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You are here:Open notes-->Seminar-topics-and-ppt-for-engineering-->ece-seminar-topic

ece seminar topic

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One of the most wide spread applications of adaptive filtering is adaptive noise cancellation. The basic prerequisite for this realization is the availability of the two inputs called primary and reference. The primary signal consists of speech s(n) plus noise n1(n) while the reference signal consists of noise n(n) alone. The two noise signals n1(n) and n(n) are correlated and hi(n) is the impulse response of the noise path from the noise source to the primary microphone. Assuming that the signals are discretetime and the sampling period is T=1, the primary input can be written as

xp(n) = s(n) +n1(n) …………. (1)

where speech signal s(n) and noise signal n1(n) must be uncorrelated

As mentioned in the introduction, the specific features of the noise in some speech processing applications suggest the usage of narrow-band notch filters. They have to meet the following requirements:

• To adapt as fast as possible to the changes in the noise which might be quite rapid, for example car engine noise;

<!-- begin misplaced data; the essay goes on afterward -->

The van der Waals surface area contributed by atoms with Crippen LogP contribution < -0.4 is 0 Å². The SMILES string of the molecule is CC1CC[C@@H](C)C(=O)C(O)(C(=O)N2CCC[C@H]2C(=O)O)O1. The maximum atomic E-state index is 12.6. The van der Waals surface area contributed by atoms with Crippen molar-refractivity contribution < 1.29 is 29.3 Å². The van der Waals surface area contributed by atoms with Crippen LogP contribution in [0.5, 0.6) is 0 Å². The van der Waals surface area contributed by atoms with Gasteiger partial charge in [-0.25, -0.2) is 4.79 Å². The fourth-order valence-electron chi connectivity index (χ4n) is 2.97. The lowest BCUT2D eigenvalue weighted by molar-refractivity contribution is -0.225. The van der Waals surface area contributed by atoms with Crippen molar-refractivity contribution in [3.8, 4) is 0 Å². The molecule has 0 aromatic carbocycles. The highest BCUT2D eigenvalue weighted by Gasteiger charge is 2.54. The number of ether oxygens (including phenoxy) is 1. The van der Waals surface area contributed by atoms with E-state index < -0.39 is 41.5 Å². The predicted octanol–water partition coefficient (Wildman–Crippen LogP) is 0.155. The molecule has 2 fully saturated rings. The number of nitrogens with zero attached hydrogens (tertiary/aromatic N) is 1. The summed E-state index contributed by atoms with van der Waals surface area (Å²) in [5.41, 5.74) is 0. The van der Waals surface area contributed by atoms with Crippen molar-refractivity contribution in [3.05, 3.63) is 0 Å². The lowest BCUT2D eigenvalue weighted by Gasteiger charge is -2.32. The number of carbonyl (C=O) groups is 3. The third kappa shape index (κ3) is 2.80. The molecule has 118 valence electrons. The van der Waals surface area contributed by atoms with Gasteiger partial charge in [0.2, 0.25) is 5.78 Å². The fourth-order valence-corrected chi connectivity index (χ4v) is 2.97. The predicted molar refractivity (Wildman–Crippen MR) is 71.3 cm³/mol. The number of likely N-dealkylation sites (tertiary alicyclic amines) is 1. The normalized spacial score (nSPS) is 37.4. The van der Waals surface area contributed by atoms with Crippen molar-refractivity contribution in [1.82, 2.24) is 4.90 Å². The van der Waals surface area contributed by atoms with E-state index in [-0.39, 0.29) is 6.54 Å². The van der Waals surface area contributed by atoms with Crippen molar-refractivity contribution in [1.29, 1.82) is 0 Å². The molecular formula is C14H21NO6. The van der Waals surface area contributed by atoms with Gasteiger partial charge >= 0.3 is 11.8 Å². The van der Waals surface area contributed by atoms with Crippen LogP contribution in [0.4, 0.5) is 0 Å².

• The cancelled portions of the spectrum should be as narrow as possible in order to prevent speech signal distortions.
Both requirements could be met much easier using IIR adaptive filters instead of FIR adaptive filters. IIR filters are usually avoided because they create a lot of stability problems. To overcome this problem we use a realization based on second order Gray-Markel lattice circuit. Using this circuit it becomes possible to implement a second order notch/bandpass section Fig. 3.The advantages of such a realization are first, it has extremely low pass band sensitivity that means resistance to quantization effects. Second, it is very convenient for realization of adaptive notch filters because it is possible tocontrol independently the notch frequency and the bandwidth

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